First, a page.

A Surrey-based cleaning firm has been prosecuted for safety failings after an employee suffered life-changing injuries when he plunged six metres through a fragile rooflight.
The 36-year-old, from Goring-by-Sea in West Sussex, was one of a small team sent by Cleansafe Services (UK) Ltd, of Croydon, to carry out a contract-clean of 24 acrylic rooflights at a car rental premises in Eastbourne.
At one stage, the worker, who does not wish to be named, had inspected a cleaned light from ground level and had just returned to the roof when he inadvertently stepped on to one of the rooflights. The acrylic gave way, sending him falling through to the concrete floor below.
He sustained a complex skull fracture and brain damage, multiple arm and wrist fractures and broke several ribs. He has lost his sense of smell and taste, has impaired sight in one eye and is totally deaf in one ear. He was in hospital for nearly two months, part of the time in an induced coma, and is unable to work.
The incident, on 11 December 2013, was investigated by the Health and Safety Executive (HSE), which prosecuted Cleansafe Services (UK) Ltd for several breaches of the Work at Height Regulations.
Eastbourne Magistrates’ Court today (6 March) heard that HSE’s investigation revealed that the safety precautions taken by the company were ‘grossly inadequate’.
The injured man and a colleague had reached the roof using a mobile elevating platform but had taken only six scaffold boards to stand on while jet-washing the rooflights. After two lights were cleaned, the injured worker went down to inspect them from below to see how clean they were. His fall followed just minutes later when he returned to the roof.
After the incident HSE served a Prohibition Notice on the company halting any further work until safety measures had been installed.
HSE said that Cleansafe could have hired a mobile working platform that had an extended reach – making it unnecessary to even go on the roof; or used proper crawling boards with handrails and netting inside the building.
Cleansafe Services (UK) Ltd of Progress Way Business Park, Croydon, Surrey, was fined a total of £60,000 and ordered to pay £5,741 in costs after pleading guilty to three breaches of the Work at Height Regulations.
After the case, HSE inspector Amanda Huff said:
“The victim of this case suffered life-threatening, and now life-changing, injuries and there is no doubt that this could have been a fatality.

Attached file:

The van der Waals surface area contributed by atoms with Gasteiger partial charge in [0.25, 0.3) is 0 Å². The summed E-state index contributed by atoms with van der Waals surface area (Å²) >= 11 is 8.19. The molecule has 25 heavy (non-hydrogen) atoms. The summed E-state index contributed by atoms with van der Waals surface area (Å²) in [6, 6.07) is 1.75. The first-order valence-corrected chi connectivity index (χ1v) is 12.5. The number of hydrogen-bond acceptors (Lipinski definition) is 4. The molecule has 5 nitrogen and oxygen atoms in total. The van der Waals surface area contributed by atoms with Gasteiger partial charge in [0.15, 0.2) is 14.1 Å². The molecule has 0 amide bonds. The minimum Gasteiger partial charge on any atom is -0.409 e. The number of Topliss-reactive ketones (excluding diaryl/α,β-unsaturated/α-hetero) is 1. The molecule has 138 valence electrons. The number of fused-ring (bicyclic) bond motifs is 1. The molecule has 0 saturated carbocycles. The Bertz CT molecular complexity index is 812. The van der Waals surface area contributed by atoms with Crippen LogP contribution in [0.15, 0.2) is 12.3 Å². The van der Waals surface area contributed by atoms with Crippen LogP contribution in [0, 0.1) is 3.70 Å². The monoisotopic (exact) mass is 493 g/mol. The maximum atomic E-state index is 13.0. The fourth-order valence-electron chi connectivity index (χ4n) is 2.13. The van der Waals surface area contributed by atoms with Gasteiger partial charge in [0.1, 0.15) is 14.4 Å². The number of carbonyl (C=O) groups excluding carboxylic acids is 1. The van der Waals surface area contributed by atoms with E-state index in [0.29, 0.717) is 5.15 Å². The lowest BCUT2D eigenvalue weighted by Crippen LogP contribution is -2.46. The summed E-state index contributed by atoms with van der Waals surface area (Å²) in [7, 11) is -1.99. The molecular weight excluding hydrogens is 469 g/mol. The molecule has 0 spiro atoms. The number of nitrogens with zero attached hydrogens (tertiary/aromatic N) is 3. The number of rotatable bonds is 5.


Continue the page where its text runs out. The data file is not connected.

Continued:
“Cleansafe Services is a commercial company operating throughout the country but had no experience of working on fragile roofs. The risk assessment was not fit for the purpose and the result was the limited safety measures it took to protect the workforce were grossly inadequate.
“It is unacceptable for firms to put their employees at needless risk. There are several people killed each year and many more badly injured falling through fragile roofs. Work should be planned so no one needs to get onto the roof. Where it is necessary, safeguards such as edge protection, safety nets and roof stagings must be used.”
Notes to Editors:
- The Health and Safety Executive is Britain’s national regulator for workplace health and safety. It aims to reduce work-related death, injury and ill health. It does so through research, information and advice; promoting training; new or revised regulations and codes of practice; and working with local authority partners by inspection, investigation and enforcement. www.hse.gov.uk
- Regulation 4(1)(a) of the Work at Height Regulations 2005 states: “Every employer shall ensure that work at height is properly planned.”
- Regulation 4(1)(b) of the Work at Height Regulations 2005 states: “Every employer shall ensure that work at height is appropriately supervised.”
- Regulation 4(1)(c) of the Work at Height Regulations 2005 states: “Every employer shall ensure that work at height is carried out in a manner which is, so far as is reasonably practicable, safe.”